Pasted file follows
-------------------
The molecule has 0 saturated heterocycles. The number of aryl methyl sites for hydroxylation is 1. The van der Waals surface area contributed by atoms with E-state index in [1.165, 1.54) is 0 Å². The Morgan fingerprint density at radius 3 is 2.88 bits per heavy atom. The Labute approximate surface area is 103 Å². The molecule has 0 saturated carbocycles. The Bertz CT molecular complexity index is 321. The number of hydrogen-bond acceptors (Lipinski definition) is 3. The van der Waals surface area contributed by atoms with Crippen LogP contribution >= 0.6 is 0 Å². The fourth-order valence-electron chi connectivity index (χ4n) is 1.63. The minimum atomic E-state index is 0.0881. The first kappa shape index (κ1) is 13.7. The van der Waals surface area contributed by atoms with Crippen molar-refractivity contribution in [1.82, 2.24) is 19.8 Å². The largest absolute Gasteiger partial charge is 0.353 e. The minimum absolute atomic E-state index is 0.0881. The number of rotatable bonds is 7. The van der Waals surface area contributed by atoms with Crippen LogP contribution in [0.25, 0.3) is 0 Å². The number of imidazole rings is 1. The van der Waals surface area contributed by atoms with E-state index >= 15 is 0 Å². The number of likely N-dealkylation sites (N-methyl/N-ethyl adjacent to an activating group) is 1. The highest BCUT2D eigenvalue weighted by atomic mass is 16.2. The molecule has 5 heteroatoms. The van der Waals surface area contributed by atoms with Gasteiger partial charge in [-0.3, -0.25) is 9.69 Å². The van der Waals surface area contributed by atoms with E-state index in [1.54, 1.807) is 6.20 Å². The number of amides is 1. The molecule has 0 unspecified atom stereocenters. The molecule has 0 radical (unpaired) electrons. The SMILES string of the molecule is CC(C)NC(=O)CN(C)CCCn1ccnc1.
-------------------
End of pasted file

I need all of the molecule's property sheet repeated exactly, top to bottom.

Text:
The molecule has 0 saturated heterocycles. The number of aryl methyl sites for hydroxylation is 1. The van der Waals surface area contributed by atoms with E-state index in [1.165, 1.54) is 0 Å². The Morgan fingerprint density at radius 3 is 2.88 bits per heavy atom. The Labute approximate surface area is 103 Å². The molecule has 0 saturated carbocycles. The Bertz CT molecular complexity index is 321. The number of hydrogen-bond acceptors (Lipinski definition) is 3. The van der Waals surface area contributed by atoms with Crippen LogP contribution >= 0.6 is 0 Å². The fourth-order valence-electron chi connectivity index (χ4n) is 1.63. The minimum atomic E-state index is 0.0881. The first kappa shape index (κ1) is 13.7. The van der Waals surface area contributed by atoms with Crippen molar-refractivity contribution in [1.82, 2.24) is 19.8 Å². The largest absolute Gasteiger partial charge is 0.353 e. The minimum absolute atomic E-state index is 0.0881. The number of rotatable bonds is 7. The van der Waals surface area contributed by atoms with Crippen LogP contribution in [0.25, 0.3) is 0 Å². The number of imidazole rings is 1. The van der Waals surface area contributed by atoms with E-state index >= 15 is 0 Å². The number of likely N-dealkylation sites (N-methyl/N-ethyl adjacent to an activating group) is 1. The highest BCUT2D eigenvalue weighted by atomic mass is 16.2. The molecule has 5 heteroatoms. The van der Waals surface area contributed by atoms with Gasteiger partial charge in [-0.3, -0.25) is 9.69 Å². The van der Waals surface area contributed by atoms with E-state index in [1.54, 1.807) is 6.20 Å². The number of amides is 1. The molecule has 0 unspecified atom stereocenters. The molecule has 0 radical (unpaired) electrons. The SMILES string of the molecule is CC(C)NC(=O)CN(C)CCCn1ccnc1.